3 Ways to Ask Your Supporters for Help During COVID-19
You may think that with everyone navigating a new reality, which often requires copious amounts of time at home, you shouldn’t ask people to help you with your capital campaign. Or for that matter, with your fundraising.
But you’d be dead wrong. People want to help each other — especially during a crisis. The desire to help is woven deeply into human nature.
And right now is a wonderful time to ask for help. What’s more, the more you do it and the better you get at it, the more successful you’re likely to be.
Why Now Is a Great Time to Ask for Help
Most obviously, it’s ALWAYS a good time to ask people for help. People like to help. It makes them feel useful and respected when you ask for their help! So it’s time to get over your hesitation. To paraphrase Amanda Palmer, stop worrying and let people help you!
Now is an especially good time to request help. A lot of people are stuck at home and many of them are feeling quite useless. By asking for help, you can make them useful! They’ve got time — probably too much time — on their hands.
Additionally, many people, particularly those who are older and aren’t wrangling kids, may be thinking a bit more deeply about the meaning of their lives.
Right Now, In-Person Help Doesn’t Fly
Obviously, you can’t ask for the kinds of help that brings people together physically.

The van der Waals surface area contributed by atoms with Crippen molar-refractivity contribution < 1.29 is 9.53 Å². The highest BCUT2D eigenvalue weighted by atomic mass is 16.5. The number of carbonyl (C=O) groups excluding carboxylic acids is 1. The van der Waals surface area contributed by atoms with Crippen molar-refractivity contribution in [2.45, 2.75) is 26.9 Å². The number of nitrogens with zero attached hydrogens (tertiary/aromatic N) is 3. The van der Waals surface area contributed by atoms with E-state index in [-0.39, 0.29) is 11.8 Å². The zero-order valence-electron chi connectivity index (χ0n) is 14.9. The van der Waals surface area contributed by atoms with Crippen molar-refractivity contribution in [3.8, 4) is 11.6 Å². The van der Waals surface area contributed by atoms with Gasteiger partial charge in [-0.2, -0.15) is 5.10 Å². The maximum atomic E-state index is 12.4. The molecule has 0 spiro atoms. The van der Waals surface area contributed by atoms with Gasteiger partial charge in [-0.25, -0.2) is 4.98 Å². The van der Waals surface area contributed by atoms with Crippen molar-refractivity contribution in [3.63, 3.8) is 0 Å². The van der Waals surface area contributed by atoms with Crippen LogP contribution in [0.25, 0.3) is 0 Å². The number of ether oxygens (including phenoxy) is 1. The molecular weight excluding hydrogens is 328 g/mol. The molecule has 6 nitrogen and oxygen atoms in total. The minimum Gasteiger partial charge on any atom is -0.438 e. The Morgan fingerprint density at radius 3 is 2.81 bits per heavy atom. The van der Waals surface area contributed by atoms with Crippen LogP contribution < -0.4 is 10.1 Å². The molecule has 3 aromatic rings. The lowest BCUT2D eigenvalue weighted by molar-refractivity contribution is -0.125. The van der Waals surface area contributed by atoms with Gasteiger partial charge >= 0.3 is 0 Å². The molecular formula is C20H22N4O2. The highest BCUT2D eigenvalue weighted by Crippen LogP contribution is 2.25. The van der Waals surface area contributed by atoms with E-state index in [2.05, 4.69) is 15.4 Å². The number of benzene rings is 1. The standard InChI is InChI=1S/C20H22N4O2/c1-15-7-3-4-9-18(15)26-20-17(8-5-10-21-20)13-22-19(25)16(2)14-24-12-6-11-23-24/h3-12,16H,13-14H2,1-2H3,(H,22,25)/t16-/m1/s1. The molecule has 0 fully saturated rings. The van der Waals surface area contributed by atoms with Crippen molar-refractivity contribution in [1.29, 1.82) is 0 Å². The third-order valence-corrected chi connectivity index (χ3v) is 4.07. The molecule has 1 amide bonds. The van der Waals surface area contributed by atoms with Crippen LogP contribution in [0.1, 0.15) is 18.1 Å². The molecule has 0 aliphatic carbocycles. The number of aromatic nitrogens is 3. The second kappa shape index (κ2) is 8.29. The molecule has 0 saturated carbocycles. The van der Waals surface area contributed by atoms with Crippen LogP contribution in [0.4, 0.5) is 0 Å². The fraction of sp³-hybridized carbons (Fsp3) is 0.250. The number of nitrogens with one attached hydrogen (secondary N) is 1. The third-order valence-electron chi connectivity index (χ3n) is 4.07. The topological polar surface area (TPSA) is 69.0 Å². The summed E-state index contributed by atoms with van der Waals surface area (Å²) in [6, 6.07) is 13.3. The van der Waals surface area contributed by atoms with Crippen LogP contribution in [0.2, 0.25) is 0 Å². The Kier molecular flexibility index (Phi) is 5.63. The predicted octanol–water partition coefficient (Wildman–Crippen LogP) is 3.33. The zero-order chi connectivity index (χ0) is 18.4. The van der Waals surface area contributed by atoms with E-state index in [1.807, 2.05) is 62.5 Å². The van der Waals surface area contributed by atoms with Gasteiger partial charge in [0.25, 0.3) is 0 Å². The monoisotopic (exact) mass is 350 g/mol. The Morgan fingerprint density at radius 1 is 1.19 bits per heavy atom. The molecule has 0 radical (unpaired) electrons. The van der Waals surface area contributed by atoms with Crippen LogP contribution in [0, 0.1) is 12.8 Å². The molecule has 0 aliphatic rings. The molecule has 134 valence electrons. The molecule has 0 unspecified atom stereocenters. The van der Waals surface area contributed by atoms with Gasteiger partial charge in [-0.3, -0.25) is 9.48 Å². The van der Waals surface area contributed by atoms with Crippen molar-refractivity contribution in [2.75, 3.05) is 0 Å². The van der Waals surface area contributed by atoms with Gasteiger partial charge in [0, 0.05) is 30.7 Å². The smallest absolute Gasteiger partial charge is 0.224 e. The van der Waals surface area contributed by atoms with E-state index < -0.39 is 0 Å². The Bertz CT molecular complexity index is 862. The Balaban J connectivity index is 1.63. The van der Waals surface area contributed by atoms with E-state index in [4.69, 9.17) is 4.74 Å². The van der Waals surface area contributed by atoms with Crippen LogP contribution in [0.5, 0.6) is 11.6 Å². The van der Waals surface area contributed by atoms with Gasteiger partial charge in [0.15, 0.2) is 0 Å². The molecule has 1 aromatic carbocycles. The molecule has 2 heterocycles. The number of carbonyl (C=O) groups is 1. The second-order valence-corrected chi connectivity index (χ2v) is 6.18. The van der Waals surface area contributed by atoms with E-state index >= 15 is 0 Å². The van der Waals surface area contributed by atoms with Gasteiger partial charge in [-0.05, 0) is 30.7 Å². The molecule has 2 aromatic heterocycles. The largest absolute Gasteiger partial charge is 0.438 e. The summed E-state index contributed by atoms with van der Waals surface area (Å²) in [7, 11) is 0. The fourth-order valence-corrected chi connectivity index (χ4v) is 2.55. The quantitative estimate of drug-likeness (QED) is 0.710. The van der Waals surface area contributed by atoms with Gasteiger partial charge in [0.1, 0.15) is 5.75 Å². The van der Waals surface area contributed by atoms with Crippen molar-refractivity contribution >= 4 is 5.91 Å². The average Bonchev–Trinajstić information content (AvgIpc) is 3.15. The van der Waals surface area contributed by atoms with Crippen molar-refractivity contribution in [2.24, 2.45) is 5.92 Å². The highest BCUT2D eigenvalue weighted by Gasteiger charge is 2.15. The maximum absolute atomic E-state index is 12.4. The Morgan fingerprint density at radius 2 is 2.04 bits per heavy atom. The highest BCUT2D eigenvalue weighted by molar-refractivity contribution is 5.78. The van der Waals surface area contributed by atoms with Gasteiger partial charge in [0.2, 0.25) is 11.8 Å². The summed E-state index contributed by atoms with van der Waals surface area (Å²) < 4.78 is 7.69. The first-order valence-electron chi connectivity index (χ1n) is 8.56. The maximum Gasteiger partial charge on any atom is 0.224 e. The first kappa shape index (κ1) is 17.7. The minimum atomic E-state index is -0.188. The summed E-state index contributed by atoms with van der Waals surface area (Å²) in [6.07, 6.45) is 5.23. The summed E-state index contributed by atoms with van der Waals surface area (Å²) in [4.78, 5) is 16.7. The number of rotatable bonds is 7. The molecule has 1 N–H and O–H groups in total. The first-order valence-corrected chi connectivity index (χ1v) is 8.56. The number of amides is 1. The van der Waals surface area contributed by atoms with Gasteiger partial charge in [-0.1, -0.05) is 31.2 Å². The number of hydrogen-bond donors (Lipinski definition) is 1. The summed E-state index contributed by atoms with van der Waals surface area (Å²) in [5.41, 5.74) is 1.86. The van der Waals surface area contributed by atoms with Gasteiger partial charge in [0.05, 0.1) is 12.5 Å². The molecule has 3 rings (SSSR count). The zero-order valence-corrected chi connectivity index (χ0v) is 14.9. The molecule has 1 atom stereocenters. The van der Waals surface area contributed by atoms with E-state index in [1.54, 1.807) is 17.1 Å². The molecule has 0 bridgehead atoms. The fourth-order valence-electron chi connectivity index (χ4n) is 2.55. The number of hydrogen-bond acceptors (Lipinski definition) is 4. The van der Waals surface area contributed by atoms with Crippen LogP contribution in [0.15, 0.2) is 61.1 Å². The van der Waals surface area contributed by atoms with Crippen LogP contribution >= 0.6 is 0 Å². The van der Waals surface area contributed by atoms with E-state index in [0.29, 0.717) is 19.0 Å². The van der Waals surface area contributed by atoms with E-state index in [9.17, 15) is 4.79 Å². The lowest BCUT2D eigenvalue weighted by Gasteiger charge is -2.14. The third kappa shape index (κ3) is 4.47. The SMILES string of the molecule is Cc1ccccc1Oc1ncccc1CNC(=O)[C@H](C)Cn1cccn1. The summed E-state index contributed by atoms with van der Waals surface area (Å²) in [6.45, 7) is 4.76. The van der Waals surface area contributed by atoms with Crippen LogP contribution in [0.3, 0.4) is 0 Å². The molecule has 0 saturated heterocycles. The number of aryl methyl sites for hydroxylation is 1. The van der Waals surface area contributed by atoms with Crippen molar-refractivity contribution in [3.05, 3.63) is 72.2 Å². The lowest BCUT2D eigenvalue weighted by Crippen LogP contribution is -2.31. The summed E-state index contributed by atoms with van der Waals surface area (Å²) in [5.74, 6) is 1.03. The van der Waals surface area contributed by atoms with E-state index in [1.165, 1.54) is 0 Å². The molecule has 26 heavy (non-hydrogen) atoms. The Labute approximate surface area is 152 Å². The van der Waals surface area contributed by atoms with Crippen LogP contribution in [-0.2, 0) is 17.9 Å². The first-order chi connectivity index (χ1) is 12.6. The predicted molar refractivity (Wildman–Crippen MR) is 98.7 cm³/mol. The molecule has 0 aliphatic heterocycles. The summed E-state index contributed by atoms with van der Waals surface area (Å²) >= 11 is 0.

- No in-person group letter-signing or envelope-stuffing parties
- No hosting cultivation events in their homes
- No helping with programs on site
For now, those in-person gatherings are in the ditch. But you can, and should, ask people to help with other things.
3 Kinds of Help You Can Request from Supporters
Here are three ways you can ask your supporters for help. This isn’t an exhaustive list, so you may think of more. If so, please leave your suggestions in the comment section below.
First: Ask Supporters for Their Advice
You know that’s a standard trope in fundraising: “Ask for advice, and you’ll get money. Ask for money, and you’ll get advice.” So, YES. Ask for advice! Here are just a few of the things you might ask for advice about:
- You can ask people to give you feedback on a written document.
- You can ask for strategic suggestions about a decision you’re wrangling with.
- Or you might ask someone to recommend someone or something you are looking for.
Keep in mind that sometimes people will give you poor advice, wacky advice or advice you simply don’t agree with. You can protect yourself a bit by letting people know that you are reaching out to a few people for advice. That way, you can report on your decisions in the context of a larger group rather than just one individual.
Of course, if you know the person usually gives sound advice, you won’t have to create a larger group, though you may wish to do so anyway. People enjoy knowing that they’ve been invited to be part of a small group.
Second: Ask Supporters to Participate
Speaking of small groups, you can ask people to serve on a task force or small committee that is called together to conduct some specifically defined piece of work.
In these times, of course, groups will come together virtually rather than in person. But don’t let that deter you. Zoom meetings work very well for small groups.
Virtual meetings are efficient and remarkably effective when they’re facilitated well. When a small group comes together virtually several times, they are likely to develop the same sense of bonding and community that happens when they are together in person.